Scrimgeour claims that Nick's actions 'have as their motive no nobler desire…to let sleeping dogs lie.' Therefore implying that Nick is calculatedly lazy and selfishly unconfrontational. Why would Nick have sought confrontation with Tom here if Scrimgeour's view were the case?
' I aim to explain effectively my opinion that Fitzgerald's use of Nick as the narrator of The Great Gatsby is a very successful literary technique.
I shall do this by the analysis of the two contrasting pieces of criticism, as well as of the novel itself.
There was one thing to be done before I left, an awkward, unpleasant thing that perhaps had better have been let alone.
But I wanted to leave things in order…' Here, Nick does not abstain from but consciously performs performing a morality driven action.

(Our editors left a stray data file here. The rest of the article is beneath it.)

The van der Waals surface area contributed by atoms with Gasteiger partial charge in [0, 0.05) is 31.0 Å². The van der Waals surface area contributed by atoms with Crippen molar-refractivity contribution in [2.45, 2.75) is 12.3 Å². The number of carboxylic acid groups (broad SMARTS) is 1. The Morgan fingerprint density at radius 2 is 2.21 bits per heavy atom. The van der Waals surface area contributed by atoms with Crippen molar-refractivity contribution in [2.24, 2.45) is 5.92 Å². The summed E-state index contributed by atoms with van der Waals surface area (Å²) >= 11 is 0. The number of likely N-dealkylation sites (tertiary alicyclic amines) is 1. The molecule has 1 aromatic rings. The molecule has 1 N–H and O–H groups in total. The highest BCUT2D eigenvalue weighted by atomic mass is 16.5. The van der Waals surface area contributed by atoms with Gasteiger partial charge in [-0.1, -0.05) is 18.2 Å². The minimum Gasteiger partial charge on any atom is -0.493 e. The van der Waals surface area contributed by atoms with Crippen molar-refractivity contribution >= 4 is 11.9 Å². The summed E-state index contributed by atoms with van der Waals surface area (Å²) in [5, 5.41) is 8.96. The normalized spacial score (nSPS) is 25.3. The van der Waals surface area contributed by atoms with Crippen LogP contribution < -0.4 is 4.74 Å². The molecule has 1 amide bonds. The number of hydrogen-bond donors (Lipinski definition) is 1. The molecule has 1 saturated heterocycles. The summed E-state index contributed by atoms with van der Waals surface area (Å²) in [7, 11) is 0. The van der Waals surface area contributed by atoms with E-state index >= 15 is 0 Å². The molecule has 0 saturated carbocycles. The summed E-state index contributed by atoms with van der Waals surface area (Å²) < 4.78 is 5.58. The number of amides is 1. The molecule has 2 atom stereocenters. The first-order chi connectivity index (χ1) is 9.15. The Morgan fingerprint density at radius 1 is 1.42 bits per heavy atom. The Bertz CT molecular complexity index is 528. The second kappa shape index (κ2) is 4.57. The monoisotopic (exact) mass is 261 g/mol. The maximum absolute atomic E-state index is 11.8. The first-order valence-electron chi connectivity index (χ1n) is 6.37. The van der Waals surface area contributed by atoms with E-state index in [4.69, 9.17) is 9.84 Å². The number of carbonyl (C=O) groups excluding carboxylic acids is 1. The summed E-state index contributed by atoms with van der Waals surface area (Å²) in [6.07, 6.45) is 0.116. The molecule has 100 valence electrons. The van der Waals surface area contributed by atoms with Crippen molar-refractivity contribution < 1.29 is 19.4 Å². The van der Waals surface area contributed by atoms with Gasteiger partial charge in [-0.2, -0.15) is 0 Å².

He has come East to be an Easterner…but his moral roots remain in the West.
' The strength of these Western 'moral roots' are shown by their continuing existence after Nick having experienced/subsumed in/surrounded by the immorality of the East.
In most novels, it is imperative for the reader to feel they can trust the narrator or as Scrimgeour writes, '(Nick's) honesty…provides the basis of the reader's reaction to the novel'.
Honesty is considered an essential element of a basic moral code (' Honesty (is) based on some kind of powerful drive…') that is generally accepted and subsequently adhered to in civilised society.
This drive is an individual's personal moral code.
If Nick's honesty is deemed questionable, it follows that his morality is also questionable.